The buzz around Givenchy has become palpable. Five years into his tenure in the house, Riccardo Tisci is at the point where he's proved himself in ready-to-wear, and now he's hitting his stride in couture. Everyone wants to know what he's thinking, and right this moment he's thinking about the seventies, a notion that's in the air this week in Paris. In Tisci's case, it was the inspiration of the makeup artist, photographer, and art director Serge Lutens that got him going. "I was scared of couture at the beginning, and reacted by staying away from looking at the past at all," he confessed before the show. "But now I'm more confident, I started looking into the archive, and found the idea of this strong, erotic phase of Parisian women I related to."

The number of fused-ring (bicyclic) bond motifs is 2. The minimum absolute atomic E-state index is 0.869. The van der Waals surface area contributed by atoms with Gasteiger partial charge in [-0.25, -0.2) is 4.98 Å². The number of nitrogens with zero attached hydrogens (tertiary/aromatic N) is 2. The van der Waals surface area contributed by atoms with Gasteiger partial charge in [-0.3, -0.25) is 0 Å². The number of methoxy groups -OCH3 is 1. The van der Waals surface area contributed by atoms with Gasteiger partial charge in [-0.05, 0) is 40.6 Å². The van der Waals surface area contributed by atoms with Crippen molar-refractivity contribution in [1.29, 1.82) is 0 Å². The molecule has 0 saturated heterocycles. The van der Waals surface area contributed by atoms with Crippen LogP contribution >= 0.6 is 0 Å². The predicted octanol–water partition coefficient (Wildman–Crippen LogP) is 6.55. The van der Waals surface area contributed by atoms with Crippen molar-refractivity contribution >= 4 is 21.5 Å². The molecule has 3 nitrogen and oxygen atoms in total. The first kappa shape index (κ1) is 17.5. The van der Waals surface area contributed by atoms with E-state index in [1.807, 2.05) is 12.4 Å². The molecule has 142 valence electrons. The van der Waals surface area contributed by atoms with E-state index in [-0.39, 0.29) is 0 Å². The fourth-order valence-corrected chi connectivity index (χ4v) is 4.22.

That meant a collection that, first of all, consolidated Tisci's magic command of tailoring. Masculine-feminine tuxedo tailcoats shrugged coolly over ostrich-adorned T-shirts will be manna for women who crave a restrained yet powerful way of walking into a room. The designer followed with cocktail dresses with spiral-cut sprays of organza, jumpsuits in black lace with boleros, and a section of long evening looks that ran from creamy flamenco-influenced layers of Chantilly to more severe midnight blue columns covered with flying capes of black chiffon.
It's the element of daring that might turn out to be more publically memorable, though. A vivid glam-rock electric blue and green mosaic-embellished jumpsuit and skirt were the kind of jarring, risk-taking pieces that are guaranteed to be photographed editorially—and taken up by the new fame-seeking music-business generation that recognizes high fashion is a sure way to get noticed. That Tisci has that awareness, as well as the measured ability to appeal to sophisticates, is growing evidence of his power as an accomplished all-rounder.